Thousands of rural Haitian households will soon have access to electricity through the distribution of low-cost loans that will be used to purchase solar energy kits under a new plan announced by Haiti’s president Michel Martelly Monday.
"If a country wants to talk about development it's imperative to talk about energy and electricity," Martelly told reporters in downtown Port-au-Prince, according to the Associated Press.
The program, named "Give me light, give me life," is slated to begin immediately and aims to help Haitians living in rural areas build credit by taking out small loans that can be used to buy solar kits to help light their homes. In addition to small personal loans, the program will also enable municipalities to apply for credit that will make way for the installation of solar-powered streetlights.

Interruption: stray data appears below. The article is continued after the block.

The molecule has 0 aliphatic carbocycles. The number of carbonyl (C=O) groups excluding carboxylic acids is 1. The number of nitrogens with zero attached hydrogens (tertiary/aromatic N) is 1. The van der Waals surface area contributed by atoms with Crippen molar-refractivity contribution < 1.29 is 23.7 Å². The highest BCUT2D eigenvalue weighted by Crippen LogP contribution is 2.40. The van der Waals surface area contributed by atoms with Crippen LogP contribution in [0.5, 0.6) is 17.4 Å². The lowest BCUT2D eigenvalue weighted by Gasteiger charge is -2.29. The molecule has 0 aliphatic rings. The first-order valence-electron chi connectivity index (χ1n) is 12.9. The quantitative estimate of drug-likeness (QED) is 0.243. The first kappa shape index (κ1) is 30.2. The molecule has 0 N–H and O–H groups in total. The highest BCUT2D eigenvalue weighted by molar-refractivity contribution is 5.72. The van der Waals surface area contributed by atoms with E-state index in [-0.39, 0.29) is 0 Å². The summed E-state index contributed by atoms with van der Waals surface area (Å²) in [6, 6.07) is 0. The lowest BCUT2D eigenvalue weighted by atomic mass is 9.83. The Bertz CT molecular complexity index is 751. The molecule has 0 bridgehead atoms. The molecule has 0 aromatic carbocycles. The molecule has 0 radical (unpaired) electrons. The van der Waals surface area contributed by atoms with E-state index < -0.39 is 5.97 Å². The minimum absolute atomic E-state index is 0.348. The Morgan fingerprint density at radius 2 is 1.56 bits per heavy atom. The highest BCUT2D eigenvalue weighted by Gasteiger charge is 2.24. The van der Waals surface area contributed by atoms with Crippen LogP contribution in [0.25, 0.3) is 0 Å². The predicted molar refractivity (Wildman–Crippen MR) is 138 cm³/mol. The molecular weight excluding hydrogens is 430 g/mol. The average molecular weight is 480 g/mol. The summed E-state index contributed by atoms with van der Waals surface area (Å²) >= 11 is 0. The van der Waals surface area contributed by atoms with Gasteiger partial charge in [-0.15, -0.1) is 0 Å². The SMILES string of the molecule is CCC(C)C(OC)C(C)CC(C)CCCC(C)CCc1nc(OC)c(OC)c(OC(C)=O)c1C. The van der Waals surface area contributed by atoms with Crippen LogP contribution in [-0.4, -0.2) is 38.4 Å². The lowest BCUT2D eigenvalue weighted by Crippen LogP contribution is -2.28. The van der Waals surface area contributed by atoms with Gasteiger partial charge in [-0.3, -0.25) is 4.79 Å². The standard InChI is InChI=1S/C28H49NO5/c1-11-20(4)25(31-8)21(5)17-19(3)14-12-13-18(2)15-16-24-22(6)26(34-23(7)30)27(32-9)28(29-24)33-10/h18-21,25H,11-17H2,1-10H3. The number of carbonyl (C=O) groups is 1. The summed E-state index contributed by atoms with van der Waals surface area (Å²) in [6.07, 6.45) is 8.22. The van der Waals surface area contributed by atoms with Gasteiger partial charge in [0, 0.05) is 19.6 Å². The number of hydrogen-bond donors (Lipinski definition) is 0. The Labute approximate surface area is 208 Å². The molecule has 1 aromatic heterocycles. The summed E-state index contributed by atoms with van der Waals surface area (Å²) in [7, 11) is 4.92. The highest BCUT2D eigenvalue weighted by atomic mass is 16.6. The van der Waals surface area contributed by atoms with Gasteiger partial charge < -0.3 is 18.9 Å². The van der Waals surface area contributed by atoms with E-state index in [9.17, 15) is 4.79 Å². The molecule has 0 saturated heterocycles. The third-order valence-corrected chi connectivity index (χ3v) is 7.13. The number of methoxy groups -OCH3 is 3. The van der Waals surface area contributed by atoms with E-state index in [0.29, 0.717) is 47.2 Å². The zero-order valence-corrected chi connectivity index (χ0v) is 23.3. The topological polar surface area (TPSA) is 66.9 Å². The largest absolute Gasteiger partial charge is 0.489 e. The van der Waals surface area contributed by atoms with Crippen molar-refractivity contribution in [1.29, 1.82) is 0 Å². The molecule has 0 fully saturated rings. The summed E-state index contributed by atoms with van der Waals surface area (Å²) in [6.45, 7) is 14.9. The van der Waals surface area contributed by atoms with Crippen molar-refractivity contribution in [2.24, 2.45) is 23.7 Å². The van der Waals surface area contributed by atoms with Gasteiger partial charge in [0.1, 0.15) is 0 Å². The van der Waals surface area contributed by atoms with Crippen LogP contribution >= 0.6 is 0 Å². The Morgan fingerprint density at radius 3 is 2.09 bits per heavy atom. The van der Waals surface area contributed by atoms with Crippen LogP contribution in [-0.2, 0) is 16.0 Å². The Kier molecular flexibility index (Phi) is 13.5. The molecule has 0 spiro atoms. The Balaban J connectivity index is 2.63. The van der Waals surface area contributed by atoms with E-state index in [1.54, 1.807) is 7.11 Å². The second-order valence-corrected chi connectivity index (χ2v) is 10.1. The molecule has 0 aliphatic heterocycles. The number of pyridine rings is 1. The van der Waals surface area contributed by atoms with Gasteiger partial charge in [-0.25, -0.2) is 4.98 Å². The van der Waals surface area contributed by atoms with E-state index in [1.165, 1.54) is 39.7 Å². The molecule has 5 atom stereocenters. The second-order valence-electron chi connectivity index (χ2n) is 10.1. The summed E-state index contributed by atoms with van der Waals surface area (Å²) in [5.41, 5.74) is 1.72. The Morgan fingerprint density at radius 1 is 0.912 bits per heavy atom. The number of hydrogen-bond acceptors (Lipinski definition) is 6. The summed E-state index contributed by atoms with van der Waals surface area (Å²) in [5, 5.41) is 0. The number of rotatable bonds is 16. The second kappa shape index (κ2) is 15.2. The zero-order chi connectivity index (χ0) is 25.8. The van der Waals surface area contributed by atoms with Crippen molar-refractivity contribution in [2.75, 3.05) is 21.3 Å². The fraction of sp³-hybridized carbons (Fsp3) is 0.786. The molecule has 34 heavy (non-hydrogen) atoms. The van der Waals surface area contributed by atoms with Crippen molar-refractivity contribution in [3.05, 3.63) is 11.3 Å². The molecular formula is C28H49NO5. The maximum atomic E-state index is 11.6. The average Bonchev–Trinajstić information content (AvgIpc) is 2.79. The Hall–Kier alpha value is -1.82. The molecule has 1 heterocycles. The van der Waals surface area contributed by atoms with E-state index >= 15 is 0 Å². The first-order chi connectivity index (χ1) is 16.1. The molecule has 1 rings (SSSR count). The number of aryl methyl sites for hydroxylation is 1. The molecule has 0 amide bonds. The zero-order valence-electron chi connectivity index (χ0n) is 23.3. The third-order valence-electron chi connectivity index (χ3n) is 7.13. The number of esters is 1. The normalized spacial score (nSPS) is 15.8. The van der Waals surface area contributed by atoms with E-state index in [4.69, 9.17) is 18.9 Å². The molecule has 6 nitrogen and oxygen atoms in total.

Energy concerns have become paramount in Haiti since a massive earthquake hit the country in 2010, virtually demolishing most of the country’s infrastructure. Although the entire country is in need of recovery assistance, the Haitian government chose to extend the energy-related loans to citizens living in the Grand-Anse, the mountainous tip of the western peninsula, and the Northwest province — two of the most remote areas of the country.
Speaking about the decision to focus on rural families, Rene Jean-Jumeau, Haiti’s Secretary of State of Energy, said, "We feel they have less access than the rest of the country.”
Over the next two years, the ambitious project aims at providing 200,000 Haitians with power.
“In the long term, we want to provide electricity throughout the country, to help create jobs, help people create wealth through businesses, help to strengthen safety and allowed to enter definitely on the path of development,” Martelly told Haiti Libre.
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(Photo: REUTERS/Swoan Parker)
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